Trachtenberg’s teen sex symbol status might surprise those who knew her as Penny in “Inspector Gadget” and the title character in “Harriet the Spy.” But Trachtenberg, who grew to 5 feet 8 inches in the last year, says she’s not a little girl anymore. “One of my biggest frustrations is when fans say how outrageous I am, but I’m just becoming a woman,” she says. “It’s good for me to do the risqué.”

Just for good measure, Trachtenberg will also appear in four episodes of “Six Feet Under” this season, as an obnoxious pop singer, as well as Gregg Araki’s edgy drama, “Mysterious Skin,” and the latest Trapt video. But she’s hardly a girl gone wild. Trachtenberg is a calculating, career-minded overachiever who graduated magna cum laude from a private school in Los Angeles. The Brooklyn native has been acting since she was three, making her debut in commercials and nabbing a role on the movie-star-spawning soap “All My Children.” She switched coasts five years ago to take a role on “Buffy the Vampire Slayer” as the little sister of her former soap co-star Sarah Michelle Gellar.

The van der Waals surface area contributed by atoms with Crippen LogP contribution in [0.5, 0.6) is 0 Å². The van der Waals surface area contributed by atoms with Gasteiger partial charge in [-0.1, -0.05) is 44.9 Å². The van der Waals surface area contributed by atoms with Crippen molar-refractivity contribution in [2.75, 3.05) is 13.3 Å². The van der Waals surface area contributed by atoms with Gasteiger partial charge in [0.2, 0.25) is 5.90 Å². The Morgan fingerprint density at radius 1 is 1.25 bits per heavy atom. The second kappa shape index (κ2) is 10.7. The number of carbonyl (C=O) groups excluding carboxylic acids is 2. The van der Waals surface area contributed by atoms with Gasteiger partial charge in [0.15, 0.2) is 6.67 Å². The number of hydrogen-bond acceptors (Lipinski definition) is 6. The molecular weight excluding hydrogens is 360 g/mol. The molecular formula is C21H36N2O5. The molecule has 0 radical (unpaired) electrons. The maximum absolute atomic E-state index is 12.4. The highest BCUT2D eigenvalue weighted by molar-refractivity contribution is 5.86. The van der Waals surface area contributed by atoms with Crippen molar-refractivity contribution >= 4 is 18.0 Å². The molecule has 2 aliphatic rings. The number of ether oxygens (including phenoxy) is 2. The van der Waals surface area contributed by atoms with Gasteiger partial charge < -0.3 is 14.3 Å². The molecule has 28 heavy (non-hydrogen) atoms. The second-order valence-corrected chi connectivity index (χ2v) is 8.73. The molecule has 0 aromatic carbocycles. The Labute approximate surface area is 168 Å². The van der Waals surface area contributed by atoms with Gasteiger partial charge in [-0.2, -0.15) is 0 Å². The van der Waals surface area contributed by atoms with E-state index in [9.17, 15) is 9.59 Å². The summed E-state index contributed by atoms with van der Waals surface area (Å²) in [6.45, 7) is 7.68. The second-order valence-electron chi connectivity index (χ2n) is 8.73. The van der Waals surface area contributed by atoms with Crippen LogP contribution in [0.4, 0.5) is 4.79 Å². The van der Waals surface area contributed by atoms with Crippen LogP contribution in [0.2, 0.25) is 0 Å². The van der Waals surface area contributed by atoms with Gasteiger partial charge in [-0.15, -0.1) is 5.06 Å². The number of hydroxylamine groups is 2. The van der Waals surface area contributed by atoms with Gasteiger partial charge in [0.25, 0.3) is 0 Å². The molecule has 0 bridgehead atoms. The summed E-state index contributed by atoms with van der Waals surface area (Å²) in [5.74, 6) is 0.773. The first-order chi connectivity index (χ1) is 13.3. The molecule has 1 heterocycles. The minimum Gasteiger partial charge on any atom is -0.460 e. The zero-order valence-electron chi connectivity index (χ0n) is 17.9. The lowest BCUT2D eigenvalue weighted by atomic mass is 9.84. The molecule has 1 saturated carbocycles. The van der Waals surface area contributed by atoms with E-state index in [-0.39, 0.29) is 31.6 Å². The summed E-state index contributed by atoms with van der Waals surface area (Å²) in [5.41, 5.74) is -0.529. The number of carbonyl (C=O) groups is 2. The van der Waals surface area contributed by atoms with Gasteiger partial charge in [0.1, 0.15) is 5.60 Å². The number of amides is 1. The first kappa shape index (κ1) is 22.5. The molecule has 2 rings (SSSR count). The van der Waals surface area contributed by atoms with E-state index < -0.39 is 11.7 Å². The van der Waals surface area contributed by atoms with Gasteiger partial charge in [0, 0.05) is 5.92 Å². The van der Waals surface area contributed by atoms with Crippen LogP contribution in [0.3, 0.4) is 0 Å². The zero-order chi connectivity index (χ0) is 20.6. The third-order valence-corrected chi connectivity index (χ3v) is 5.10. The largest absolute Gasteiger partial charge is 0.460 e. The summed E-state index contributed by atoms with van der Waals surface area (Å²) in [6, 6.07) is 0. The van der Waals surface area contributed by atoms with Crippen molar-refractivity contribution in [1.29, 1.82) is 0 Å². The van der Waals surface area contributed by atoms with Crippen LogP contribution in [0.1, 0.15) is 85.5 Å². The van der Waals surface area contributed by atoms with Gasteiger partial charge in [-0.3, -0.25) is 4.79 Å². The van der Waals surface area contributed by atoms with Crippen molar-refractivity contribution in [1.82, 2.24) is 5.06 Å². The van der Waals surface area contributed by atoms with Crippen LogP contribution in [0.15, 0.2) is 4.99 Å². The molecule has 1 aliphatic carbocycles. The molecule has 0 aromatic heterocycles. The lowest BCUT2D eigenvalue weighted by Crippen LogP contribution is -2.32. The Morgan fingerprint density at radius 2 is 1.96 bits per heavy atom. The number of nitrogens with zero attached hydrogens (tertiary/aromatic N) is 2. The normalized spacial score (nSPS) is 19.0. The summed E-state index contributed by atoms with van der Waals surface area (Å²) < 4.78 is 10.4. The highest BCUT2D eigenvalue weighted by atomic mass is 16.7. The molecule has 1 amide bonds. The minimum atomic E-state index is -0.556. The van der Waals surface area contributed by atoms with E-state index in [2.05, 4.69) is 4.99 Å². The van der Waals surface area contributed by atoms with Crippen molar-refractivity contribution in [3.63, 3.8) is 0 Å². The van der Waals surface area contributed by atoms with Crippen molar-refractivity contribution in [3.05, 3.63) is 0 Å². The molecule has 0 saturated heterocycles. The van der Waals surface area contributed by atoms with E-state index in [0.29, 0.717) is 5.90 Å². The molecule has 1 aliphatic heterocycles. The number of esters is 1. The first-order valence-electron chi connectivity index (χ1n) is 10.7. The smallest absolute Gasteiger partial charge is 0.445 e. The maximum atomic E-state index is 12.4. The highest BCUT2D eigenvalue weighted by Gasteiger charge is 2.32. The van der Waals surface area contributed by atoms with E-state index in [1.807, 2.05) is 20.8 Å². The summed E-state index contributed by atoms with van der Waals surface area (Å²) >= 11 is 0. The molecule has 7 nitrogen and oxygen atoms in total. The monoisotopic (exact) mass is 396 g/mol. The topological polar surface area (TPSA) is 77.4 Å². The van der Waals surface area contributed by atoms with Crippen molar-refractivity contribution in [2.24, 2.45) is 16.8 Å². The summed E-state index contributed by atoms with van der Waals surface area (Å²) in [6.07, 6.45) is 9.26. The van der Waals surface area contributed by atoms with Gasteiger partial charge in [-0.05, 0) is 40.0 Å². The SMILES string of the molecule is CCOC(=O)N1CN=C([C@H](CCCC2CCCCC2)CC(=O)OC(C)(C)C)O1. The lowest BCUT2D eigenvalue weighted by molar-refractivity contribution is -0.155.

It was on the “Buffy” set that Trachtenberg developed a passion for fashion. “I literally grew up on that show, graduating from striped T-shirts and sneakers to Marc by Marc Jacobs,” she says. “Now all I want to wear is high heels.” She pairs them with Zac Posen, Chanel, Stella McCartney and Proenza Schouler for special occasions, but her everyday uniform is a James Perse tank top, Citizens of Humanity jeans and her mom’s vintage Manolos. “I try to keep the shopping in check,” she says. “I’ll reward myself for a new project or a hard day’s work. I won’t buy 30,000 pairs of shoes for the heck of it.”

Trachtenberg’s new grown-up persona has her swearing off the trappings of childhood. “I will never wear sneakers again.”

— Marcy Medina

load comments
blog comments powered by Disqus